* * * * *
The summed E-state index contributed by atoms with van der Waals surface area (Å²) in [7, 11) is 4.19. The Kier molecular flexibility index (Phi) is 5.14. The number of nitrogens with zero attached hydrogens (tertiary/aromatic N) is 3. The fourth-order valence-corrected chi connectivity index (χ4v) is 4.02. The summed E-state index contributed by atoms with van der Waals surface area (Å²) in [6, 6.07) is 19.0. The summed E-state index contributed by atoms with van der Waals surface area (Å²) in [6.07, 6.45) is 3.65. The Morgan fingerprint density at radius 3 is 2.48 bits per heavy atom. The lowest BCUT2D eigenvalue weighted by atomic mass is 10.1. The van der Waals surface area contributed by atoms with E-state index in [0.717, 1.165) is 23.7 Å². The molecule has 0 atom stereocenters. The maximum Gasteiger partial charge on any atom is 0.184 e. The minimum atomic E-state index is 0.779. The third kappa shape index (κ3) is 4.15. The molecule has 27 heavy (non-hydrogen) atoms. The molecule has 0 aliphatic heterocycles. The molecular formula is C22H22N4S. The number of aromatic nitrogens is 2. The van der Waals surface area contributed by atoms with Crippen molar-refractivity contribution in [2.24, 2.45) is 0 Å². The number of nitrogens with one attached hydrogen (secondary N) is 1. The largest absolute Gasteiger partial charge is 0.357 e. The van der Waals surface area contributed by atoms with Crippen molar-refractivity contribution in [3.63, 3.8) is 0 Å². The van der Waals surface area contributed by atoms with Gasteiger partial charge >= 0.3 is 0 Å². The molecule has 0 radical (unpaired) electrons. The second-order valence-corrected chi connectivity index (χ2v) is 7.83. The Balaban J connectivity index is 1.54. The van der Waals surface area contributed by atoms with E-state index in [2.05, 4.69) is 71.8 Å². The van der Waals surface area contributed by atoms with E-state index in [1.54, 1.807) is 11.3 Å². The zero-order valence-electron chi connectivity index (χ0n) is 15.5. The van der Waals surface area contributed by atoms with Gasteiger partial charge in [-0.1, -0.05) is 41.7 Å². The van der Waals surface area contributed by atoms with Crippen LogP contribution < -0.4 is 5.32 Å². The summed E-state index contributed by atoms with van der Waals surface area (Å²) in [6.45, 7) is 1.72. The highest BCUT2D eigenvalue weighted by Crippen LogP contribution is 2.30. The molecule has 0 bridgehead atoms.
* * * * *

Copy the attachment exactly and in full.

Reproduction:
The summed E-state index contributed by atoms with van der Waals surface area (Å²) in [7, 11) is 4.19. The Kier molecular flexibility index (Phi) is 5.14. The number of nitrogens with zero attached hydrogens (tertiary/aromatic N) is 3. The fourth-order valence-corrected chi connectivity index (χ4v) is 4.02. The summed E-state index contributed by atoms with van der Waals surface area (Å²) in [6, 6.07) is 19.0. The summed E-state index contributed by atoms with van der Waals surface area (Å²) in [6.07, 6.45) is 3.65. The Morgan fingerprint density at radius 3 is 2.48 bits per heavy atom. The lowest BCUT2D eigenvalue weighted by atomic mass is 10.1. The van der Waals surface area contributed by atoms with E-state index in [0.717, 1.165) is 23.7 Å². The molecule has 0 atom stereocenters. The maximum Gasteiger partial charge on any atom is 0.184 e. The minimum atomic E-state index is 0.779. The third kappa shape index (κ3) is 4.15. The molecule has 27 heavy (non-hydrogen) atoms. The molecule has 0 aliphatic heterocycles. The molecular formula is C22H22N4S. The number of aromatic nitrogens is 2. The van der Waals surface area contributed by atoms with Crippen molar-refractivity contribution in [2.24, 2.45) is 0 Å². The number of nitrogens with one attached hydrogen (secondary N) is 1. The largest absolute Gasteiger partial charge is 0.357 e. The van der Waals surface area contributed by atoms with Crippen molar-refractivity contribution in [3.63, 3.8) is 0 Å². The van der Waals surface area contributed by atoms with Gasteiger partial charge >= 0.3 is 0 Å². The molecule has 0 radical (unpaired) electrons. The second-order valence-corrected chi connectivity index (χ2v) is 7.83. The Balaban J connectivity index is 1.54. The van der Waals surface area contributed by atoms with E-state index in [2.05, 4.69) is 71.8 Å². The van der Waals surface area contributed by atoms with E-state index in [1.54, 1.807) is 11.3 Å². The zero-order valence-electron chi connectivity index (χ0n) is 15.5. The van der Waals surface area contributed by atoms with Gasteiger partial charge in [-0.1, -0.05) is 41.7 Å². The van der Waals surface area contributed by atoms with Crippen LogP contribution < -0.4 is 5.32 Å². The summed E-state index contributed by atoms with van der Waals surface area (Å²) in [6.45, 7) is 1.72. The highest BCUT2D eigenvalue weighted by Crippen LogP contribution is 2.30. The molecule has 0 bridgehead atoms.